Washing the small cucumbers in a basin at home I remembered in my bones waking up in the dark in Oregon to pick cucumbers before the sun could get on them. I loved picking them by feel with my headlight off, smooth and warmer than the rough ground or the prickly vines, and hated the way the end of the row was invisible in the dark, making it feel endless. The Russian customers that came to the farmstand wouldn’t buy anything picked the day before, picked in the heat of the day, or longer than a pointer finger. When one of the grandmotherly customers brought us a jar she made, they were crunchy as fresh fruits and spicy and tart- the best I’d ever had- but their quality cost a lot of crawling and lost sleep. I admired their fervour, but not enough to replicate it. I’m happy to just have good pickles instead of perfect ones, and pick them the day before.

For these pickles I boiled brine made from sterilized filtered sea water and boiled apple cider vinegar from Philo Apple Farm. You MUST boil this living vinegar or it will grow in your sterile jars and burst the lids off, a lesson I learned hard with our first two batches this year. The fermented pickles were still perfectly safe to eat and delicious, but wouldn’t store long term without processing which would render them soggy. We ate them quick and learned to boil the vinegar in the future.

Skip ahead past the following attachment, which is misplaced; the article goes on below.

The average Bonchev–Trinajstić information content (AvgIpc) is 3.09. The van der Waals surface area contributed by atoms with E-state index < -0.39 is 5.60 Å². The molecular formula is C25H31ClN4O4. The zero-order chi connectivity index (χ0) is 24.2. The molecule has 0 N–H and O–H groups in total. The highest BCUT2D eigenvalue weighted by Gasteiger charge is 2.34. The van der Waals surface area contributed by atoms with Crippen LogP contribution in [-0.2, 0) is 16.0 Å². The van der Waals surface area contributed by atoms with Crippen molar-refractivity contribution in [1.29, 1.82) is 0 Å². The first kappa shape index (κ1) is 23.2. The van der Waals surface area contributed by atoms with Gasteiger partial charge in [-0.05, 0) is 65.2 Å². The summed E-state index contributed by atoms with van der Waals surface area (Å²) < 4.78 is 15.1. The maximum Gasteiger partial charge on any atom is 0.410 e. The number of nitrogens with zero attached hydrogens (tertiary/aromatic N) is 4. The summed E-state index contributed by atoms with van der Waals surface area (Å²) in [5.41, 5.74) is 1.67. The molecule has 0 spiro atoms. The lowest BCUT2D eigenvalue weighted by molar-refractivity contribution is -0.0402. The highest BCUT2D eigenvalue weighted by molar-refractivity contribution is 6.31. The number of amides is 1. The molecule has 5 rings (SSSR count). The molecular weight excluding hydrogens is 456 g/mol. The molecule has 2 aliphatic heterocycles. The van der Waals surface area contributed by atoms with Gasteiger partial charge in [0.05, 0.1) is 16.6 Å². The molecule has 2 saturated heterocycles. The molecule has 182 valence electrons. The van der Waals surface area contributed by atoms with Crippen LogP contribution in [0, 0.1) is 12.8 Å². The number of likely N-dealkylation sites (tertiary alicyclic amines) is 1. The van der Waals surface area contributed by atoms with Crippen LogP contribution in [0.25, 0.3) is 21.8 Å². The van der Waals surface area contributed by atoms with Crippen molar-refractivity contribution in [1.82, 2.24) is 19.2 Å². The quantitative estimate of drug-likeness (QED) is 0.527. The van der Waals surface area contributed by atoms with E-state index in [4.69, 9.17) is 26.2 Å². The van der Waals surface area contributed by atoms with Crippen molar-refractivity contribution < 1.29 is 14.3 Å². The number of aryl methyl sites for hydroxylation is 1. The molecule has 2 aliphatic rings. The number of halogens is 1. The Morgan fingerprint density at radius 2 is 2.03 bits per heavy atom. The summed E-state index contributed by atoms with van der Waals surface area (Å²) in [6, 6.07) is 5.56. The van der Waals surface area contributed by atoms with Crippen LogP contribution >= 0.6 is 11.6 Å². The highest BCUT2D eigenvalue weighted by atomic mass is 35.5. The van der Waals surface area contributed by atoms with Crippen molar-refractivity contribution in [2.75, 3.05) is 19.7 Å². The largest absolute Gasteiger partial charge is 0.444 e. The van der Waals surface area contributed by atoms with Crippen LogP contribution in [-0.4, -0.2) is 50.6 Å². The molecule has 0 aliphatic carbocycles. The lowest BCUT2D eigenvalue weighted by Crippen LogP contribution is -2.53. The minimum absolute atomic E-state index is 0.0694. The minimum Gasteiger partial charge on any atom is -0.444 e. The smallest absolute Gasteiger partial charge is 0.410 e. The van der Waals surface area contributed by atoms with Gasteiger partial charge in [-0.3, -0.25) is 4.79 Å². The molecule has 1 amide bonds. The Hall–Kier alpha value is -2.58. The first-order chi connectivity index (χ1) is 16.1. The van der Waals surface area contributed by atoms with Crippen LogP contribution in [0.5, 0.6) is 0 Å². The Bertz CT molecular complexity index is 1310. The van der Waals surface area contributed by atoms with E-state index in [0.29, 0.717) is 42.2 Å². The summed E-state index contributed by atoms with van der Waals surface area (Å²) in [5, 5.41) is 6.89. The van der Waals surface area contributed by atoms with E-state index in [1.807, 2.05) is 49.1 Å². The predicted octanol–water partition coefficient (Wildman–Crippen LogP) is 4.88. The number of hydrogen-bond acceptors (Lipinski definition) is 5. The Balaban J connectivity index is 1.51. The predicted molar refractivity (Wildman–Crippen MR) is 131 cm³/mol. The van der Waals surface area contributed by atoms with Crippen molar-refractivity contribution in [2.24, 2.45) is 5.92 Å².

To this brine base I added powdered citrusy chili, dill and coriander, and flakes of parsley, as well as the strained juice of four small shriveled local Meyer lemons.

I blanched the clean cucumber fruits in the brine momentarily and packed them into clean jars warmed on the wood stove. Warming on the wood stove is great because the notorious crack zone, the bottom, warms first instead of last… as long as the fire is a mellow sleepy one.

After packing the hot jars I got the brine boiling hard and ladled it over the fruit, leaving 1/4 inch of headspace.